Saturday, July 8, 2023

The Constitution as America's Legal and Political Bible

By Rudy Barnes, Jr., July 8, 2023

Americans can think of the Constitution as a legal and political Bible, just as Jews think of their Hebrew Bible with its Mosaic Law as God’s law; and Muslims think of their Quran with its Sharia law in the same way.  They are all ancient documents that provide forms of authority in a changing world, but only the Constitution can be amended to keep up with the times.

The Bible and Quran are divine and inviolate, while the Constitution is interpreted by a Supreme Court and can be amended by the people.  They reflect different concepts of political sovereignty.  God is the sovereign power in the Bible and the Quran, while the people are the sovereign power in the Constitution. It is of the  people, by the people and for the people.

The Supreme Court (SCOTUS) recently interpreted provisions of the Constitution that changed previous interpretations; but SCOTUS did not change the Constitution itself--only the people can do that.  It’s much more complex to amend the Constitution under Article 5 than for Congress to pass legislation, but there have been 26 amendments to the Constitution.

Jill Lepore has argued that amending the Constitution is effectively impossible, but the 26 Constitutional amendments refute her argument.  Like many unsuccessful advocates for change, Lepore equates the difficulty of amending the Constitution with the impossibility to change it; but change is possible as a matter of public will in accordance with Article V.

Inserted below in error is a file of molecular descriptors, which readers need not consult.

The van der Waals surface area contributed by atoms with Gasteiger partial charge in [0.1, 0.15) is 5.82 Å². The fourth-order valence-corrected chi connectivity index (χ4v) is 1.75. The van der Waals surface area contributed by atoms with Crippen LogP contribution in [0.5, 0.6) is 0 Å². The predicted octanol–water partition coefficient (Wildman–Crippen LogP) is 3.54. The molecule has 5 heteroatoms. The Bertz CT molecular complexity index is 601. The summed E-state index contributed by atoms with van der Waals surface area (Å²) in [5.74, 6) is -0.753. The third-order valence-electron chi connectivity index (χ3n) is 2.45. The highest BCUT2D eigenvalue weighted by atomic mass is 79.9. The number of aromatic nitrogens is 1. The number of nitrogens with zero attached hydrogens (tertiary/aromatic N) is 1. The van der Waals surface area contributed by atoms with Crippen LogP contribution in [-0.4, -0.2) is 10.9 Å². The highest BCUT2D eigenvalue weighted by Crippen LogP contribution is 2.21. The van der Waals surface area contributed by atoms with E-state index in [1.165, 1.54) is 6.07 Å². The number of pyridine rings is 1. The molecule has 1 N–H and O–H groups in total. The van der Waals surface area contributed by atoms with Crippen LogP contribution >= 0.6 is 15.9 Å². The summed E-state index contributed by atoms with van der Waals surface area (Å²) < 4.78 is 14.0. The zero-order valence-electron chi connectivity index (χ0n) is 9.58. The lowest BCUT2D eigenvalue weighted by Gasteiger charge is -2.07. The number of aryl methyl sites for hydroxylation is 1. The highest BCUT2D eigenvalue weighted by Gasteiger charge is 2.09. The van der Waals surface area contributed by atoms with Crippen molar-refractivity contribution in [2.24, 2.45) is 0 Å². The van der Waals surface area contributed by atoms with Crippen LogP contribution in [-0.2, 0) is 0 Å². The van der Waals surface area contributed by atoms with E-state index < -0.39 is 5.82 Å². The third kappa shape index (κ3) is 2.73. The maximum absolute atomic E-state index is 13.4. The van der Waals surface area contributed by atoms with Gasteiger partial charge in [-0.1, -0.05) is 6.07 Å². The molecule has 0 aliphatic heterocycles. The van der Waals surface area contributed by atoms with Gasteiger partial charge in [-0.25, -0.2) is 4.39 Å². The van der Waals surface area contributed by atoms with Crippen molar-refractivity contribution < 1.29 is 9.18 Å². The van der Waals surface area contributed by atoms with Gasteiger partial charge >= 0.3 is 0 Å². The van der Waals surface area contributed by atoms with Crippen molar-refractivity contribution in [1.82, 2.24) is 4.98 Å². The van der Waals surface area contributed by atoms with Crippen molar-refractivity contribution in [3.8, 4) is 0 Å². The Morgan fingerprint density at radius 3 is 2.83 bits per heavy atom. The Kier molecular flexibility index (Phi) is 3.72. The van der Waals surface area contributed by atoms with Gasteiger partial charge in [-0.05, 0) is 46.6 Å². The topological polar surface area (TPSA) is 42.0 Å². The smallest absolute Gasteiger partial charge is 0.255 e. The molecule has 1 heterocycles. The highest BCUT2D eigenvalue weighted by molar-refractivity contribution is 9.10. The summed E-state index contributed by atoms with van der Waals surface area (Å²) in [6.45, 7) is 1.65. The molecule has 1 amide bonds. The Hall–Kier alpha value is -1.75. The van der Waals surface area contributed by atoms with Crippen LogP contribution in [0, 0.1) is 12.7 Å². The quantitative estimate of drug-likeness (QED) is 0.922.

Recent decisions of SCOTUS on affirmative action, gay rights and the forgiveness of student debt illustrate how shifting majorities on SCOTUS can defy partisan expectations.  Lepore and others have argued that Constitutional processes that give the states rights in the Senate and in the electoral college should be changed to reflect one person one vote.

There was a reason why the Constitution created America as a democratic republic, not a pure democracy.  It gives small states like South Carolina powers in the Senate and electoral college that prevent them from being dominated by states with much larger populations like California and New York.  The states continue to play a major role in American politics.

The amendment process in Article 5 of  the Constitution is far more complex than that for legislation in Congress.  As the foundation of American democracy, the Constitution should be difficult to change; but with enough public support and less partisan polarization, there can be amendments on critical issues like the Second Amendment and abortion.

The Constitution is the ultimate authority on legal and political issues in America.  The main difference in the Constitution and the Bible is that the Constitution is interpreted by the Supreme Court and can be amended by the American people, while the Bible is inviolate and beyond any change.  The popular sovereignty of the Constitution makes Americans masters of their own political destiny.  That means that Americans cannot blame God for their politics.